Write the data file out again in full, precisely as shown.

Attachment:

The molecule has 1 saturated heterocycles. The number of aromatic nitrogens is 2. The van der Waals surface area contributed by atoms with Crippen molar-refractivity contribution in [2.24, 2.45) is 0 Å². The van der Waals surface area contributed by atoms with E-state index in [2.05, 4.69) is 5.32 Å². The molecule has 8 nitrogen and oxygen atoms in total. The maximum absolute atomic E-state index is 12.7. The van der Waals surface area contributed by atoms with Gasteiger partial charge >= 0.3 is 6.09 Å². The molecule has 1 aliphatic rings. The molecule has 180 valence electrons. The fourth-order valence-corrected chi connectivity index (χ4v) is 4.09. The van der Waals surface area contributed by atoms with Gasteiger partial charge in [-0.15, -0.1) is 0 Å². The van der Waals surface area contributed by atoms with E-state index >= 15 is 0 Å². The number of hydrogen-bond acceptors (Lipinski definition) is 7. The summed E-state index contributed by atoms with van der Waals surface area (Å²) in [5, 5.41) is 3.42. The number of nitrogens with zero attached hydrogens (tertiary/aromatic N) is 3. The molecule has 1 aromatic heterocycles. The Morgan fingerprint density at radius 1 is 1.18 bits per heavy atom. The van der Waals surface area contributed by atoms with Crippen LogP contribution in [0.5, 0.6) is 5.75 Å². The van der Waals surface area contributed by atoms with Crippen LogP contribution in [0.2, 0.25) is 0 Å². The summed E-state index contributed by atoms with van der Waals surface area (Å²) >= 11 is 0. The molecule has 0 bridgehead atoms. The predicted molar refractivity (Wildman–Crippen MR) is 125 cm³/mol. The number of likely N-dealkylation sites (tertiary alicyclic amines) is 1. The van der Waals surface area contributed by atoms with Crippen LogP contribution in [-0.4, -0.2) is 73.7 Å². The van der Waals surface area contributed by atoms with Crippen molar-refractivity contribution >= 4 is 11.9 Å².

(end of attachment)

The molecule has 1 saturated heterocycles. The number of aromatic nitrogens is 2. The van der Waals surface area contributed by atoms with Crippen molar-refractivity contribution in [2.24, 2.45) is 0 Å². The van der Waals surface area contributed by atoms with E-state index in [2.05, 4.69) is 5.32 Å². The molecule has 8 nitrogen and oxygen atoms in total. The maximum absolute atomic E-state index is 12.7. The van der Waals surface area contributed by atoms with Gasteiger partial charge >= 0.3 is 6.09 Å². The molecule has 1 aliphatic rings. The molecule has 180 valence electrons. The fourth-order valence-corrected chi connectivity index (χ4v) is 4.09. The van der Waals surface area contributed by atoms with Gasteiger partial charge in [-0.15, -0.1) is 0 Å². The van der Waals surface area contributed by atoms with E-state index >= 15 is 0 Å². The number of hydrogen-bond acceptors (Lipinski definition) is 7. The summed E-state index contributed by atoms with van der Waals surface area (Å²) in [5, 5.41) is 3.42. The number of nitrogens with zero attached hydrogens (tertiary/aromatic N) is 3. The molecule has 1 aromatic heterocycles. The Morgan fingerprint density at radius 1 is 1.18 bits per heavy atom. The van der Waals surface area contributed by atoms with Crippen LogP contribution in [0.5, 0.6) is 5.75 Å². The van der Waals surface area contributed by atoms with Crippen LogP contribution in [0.2, 0.25) is 0 Å². The summed E-state index contributed by atoms with van der Waals surface area (Å²) >= 11 is 0. The molecule has 0 bridgehead atoms. The predicted molar refractivity (Wildman–Crippen MR) is 125 cm³/mol. The number of likely N-dealkylation sites (tertiary alicyclic amines) is 1. The van der Waals surface area contributed by atoms with Crippen LogP contribution in [-0.4, -0.2) is 73.7 Å². The van der Waals surface area contributed by atoms with Crippen molar-refractivity contribution >= 4 is 11.9 Å².